Lastly, turn it into a title and give it some potential headlines.
Here’s what it looks like altogether.
Using this process, I can sit down in 20 minutes and come up with dozens of topic ideas in my niche. I draw from this repository every time we get an acceptance.
As for writing all of these posts – it can be tiresome to say the least.
But the more you write, the more content you have at your disposal to grab from, and, within reason, you can mix and match parts of articles to create an entirely new and unique article (just vary the words).
This works very well at scale, after you’ve written a dozen or so.
Results - And What I’d Have Done Differently
So, has all of this been worth it (and what could we have done differently)?
Although the ultimate goal is conversions, I’ll be honest in saying that I don’t have specifics around that data because our conversion tracking accidentally got removed during the last few weeks.
Starting with what I do have, let’s look at the referral traffic from domains, on which I’ve guest posted:
The above shows our traffic and the yellow line is what came from guest posts.
Not that impressive, huh?
In fact, guest posting only accounts for about 8% of all sessions.
But we also know that not everyone clicks the link in the post. Sometimes people go to the website directly through the browser, or maybe they come around a few days later when they see it somewhere else like on social media.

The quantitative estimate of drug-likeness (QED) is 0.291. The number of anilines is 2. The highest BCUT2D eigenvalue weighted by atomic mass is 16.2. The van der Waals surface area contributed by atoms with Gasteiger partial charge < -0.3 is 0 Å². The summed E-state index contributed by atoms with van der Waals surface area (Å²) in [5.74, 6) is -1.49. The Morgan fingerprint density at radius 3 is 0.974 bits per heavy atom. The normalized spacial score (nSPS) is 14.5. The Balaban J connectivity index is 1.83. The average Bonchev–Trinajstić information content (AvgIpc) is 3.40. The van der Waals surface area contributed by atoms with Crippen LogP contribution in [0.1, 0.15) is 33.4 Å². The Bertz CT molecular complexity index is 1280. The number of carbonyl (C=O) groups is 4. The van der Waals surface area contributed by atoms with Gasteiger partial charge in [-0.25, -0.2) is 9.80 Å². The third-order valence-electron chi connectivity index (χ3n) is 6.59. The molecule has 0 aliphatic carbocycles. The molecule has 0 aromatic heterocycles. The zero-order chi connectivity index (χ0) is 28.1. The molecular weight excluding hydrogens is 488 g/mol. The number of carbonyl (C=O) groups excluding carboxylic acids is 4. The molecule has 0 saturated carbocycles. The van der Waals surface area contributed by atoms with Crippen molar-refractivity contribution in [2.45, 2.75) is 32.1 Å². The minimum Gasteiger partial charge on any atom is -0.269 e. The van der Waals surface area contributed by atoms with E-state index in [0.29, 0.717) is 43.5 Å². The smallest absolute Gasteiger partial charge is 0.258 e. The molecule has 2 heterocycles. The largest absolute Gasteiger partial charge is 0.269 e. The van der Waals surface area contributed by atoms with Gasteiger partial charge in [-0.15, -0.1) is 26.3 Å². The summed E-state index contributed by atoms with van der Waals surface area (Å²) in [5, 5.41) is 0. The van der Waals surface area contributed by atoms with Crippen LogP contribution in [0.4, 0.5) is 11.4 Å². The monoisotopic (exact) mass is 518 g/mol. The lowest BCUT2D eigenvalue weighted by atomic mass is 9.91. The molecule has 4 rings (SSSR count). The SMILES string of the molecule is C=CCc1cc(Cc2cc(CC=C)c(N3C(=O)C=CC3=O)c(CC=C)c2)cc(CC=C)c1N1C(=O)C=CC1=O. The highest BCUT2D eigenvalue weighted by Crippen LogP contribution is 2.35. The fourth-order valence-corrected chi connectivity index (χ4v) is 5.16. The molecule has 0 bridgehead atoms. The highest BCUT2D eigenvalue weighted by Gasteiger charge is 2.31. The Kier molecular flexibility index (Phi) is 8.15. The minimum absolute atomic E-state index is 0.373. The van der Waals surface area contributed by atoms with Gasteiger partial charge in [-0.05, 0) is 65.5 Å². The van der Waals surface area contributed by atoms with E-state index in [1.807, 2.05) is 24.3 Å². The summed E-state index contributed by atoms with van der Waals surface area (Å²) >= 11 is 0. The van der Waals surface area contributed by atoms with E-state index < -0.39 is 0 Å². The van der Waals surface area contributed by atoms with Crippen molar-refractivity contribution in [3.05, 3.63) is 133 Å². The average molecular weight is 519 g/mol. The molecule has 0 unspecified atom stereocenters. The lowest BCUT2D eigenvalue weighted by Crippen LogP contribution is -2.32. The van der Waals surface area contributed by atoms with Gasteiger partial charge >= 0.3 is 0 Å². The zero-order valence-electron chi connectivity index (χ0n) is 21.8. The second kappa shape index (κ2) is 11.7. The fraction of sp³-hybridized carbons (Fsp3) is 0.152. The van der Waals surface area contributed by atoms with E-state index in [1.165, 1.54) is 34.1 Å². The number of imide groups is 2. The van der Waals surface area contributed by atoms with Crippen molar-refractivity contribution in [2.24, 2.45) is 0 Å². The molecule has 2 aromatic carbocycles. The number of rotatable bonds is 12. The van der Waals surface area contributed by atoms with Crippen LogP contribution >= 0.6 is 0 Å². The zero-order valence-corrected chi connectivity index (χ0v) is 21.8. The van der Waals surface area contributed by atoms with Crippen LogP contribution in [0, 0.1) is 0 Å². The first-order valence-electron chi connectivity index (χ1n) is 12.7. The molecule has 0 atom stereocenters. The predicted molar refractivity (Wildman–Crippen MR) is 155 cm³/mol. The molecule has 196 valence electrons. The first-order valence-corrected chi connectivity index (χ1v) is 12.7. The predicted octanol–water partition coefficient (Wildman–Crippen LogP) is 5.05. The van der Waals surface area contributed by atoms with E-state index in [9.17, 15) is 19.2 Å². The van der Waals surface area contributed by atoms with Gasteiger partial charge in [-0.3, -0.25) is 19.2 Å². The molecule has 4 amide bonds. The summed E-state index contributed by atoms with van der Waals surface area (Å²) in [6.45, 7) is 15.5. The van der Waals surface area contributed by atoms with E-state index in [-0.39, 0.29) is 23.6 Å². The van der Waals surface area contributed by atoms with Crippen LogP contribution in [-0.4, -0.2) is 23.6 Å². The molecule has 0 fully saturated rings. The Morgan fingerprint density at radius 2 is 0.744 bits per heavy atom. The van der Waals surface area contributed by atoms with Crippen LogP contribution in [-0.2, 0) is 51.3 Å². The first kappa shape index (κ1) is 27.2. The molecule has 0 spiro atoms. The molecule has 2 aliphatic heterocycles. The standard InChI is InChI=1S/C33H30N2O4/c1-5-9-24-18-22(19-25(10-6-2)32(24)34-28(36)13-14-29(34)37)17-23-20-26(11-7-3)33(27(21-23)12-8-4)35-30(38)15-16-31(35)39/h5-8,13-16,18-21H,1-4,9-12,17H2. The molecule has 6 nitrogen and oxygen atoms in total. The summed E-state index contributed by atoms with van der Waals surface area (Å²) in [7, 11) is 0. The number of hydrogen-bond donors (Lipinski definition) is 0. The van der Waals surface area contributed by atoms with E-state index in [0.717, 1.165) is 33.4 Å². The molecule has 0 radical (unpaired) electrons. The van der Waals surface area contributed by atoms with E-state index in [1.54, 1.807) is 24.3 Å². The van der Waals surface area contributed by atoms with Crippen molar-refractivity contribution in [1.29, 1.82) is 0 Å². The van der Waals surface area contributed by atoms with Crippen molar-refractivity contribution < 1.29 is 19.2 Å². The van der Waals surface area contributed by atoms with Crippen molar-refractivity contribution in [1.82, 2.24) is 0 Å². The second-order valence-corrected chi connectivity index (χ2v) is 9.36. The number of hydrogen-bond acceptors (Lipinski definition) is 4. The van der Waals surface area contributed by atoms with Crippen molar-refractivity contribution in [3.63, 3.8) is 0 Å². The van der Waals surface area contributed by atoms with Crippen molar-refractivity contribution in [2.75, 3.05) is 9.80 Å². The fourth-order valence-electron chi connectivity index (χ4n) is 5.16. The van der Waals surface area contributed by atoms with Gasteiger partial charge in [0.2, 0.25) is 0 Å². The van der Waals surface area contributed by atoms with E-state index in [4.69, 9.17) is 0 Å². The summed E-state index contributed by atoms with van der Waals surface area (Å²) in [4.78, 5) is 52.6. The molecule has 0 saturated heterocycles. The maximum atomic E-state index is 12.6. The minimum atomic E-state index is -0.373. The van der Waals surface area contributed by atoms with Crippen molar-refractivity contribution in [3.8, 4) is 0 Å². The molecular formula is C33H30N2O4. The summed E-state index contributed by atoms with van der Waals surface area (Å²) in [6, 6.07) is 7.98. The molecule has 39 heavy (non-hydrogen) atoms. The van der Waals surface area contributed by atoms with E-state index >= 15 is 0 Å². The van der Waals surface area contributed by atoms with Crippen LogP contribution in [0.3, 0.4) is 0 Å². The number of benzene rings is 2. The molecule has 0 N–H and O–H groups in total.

Let’s consider the overall traffic direction of the blog.
Well, that looks a lot better, albeit confounded by potentially other marketing efforts.
But back to the original point as to whether or not it is worth it – direct traffic from guest posts is a very narrow minded approach, isn’t it?
For starters, this has been part of just our overall outreach efforts. At times when we didn’t do a guest post we instead got a product review or a link on someone’s resource page, all of which are contributing to the overall traffic growth we are seeing.
Here is the traffic from product reviews:
Again, not that much, just another 4%.
Our organic traffic seems to be going out consistent with this time period:
Lastly, we’ve created many free accounts for bloggers, who are using and promoting the product going forward. Being able to give away a product for free has helped us build dozens of relationships with influencers in our space. This is probably the most valuable thing of all.
Are we happy with the results we’ve received so far? So – so, there’s definitely room for improvement:
The top two things we need to do are:
- Target More Influential Bloggers – It really is an 80/20 rule in terms of who sends you the traffic. After you’ve build up a reputation, it’s probably better to focus on a really personal approach to a few key websites.
- Offer An Incentive – I’ve seen this referred to as the expanded guest post, but it’s really offering an incentive to the audience to convince them to opt in. This is the tactic that was used in the article I referenced earlier about getting 800 opt ins from one guest post.
So maybe guest posting as a sole strategy is not the great – but if we look at it in the broader sense as merely an outreach campaign, things start to look a bit better.
David Schneider is the Content Director at NinjaOutreach an all in one Influencer Outreach software for marketers. He blogs about business at SelfMadeBusinessman. You can also find him on twitter @ninjaoutreach